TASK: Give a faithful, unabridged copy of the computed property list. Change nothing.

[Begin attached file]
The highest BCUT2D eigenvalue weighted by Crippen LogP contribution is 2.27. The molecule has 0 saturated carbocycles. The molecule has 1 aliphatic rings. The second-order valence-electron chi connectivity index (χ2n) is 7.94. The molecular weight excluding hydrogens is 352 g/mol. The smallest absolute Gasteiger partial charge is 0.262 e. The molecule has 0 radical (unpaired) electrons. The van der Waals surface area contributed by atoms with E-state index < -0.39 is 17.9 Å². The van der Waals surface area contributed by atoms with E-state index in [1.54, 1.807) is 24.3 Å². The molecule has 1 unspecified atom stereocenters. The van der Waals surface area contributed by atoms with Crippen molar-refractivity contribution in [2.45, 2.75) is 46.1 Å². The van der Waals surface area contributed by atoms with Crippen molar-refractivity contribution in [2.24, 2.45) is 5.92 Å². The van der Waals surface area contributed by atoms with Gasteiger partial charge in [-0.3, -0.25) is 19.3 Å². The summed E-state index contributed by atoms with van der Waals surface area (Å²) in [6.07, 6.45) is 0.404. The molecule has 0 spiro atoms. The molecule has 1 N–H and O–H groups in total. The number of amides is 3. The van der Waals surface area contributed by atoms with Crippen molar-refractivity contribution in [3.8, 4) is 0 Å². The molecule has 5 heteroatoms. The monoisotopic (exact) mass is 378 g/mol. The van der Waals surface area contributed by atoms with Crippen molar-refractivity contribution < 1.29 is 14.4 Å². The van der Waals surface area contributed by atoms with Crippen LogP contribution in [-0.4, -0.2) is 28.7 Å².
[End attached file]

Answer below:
The highest BCUT2D eigenvalue weighted by Crippen LogP contribution is 2.27. The molecule has 0 saturated carbocycles. The molecule has 1 aliphatic rings. The second-order valence-electron chi connectivity index (χ2n) is 7.94. The molecular weight excluding hydrogens is 352 g/mol. The smallest absolute Gasteiger partial charge is 0.262 e. The molecule has 0 radical (unpaired) electrons. The van der Waals surface area contributed by atoms with E-state index < -0.39 is 17.9 Å². The van der Waals surface area contributed by atoms with E-state index in [1.54, 1.807) is 24.3 Å². The molecule has 1 unspecified atom stereocenters. The van der Waals surface area contributed by atoms with Crippen molar-refractivity contribution in [2.45, 2.75) is 46.1 Å². The van der Waals surface area contributed by atoms with Crippen molar-refractivity contribution in [2.24, 2.45) is 5.92 Å². The van der Waals surface area contributed by atoms with Gasteiger partial charge in [-0.3, -0.25) is 19.3 Å². The summed E-state index contributed by atoms with van der Waals surface area (Å²) in [6.07, 6.45) is 0.404. The molecule has 0 spiro atoms. The molecule has 1 N–H and O–H groups in total. The number of amides is 3. The van der Waals surface area contributed by atoms with Crippen molar-refractivity contribution in [3.8, 4) is 0 Å². The molecule has 5 heteroatoms. The monoisotopic (exact) mass is 378 g/mol. The van der Waals surface area contributed by atoms with Crippen molar-refractivity contribution < 1.29 is 14.4 Å². The van der Waals surface area contributed by atoms with Crippen LogP contribution in [-0.4, -0.2) is 28.7 Å².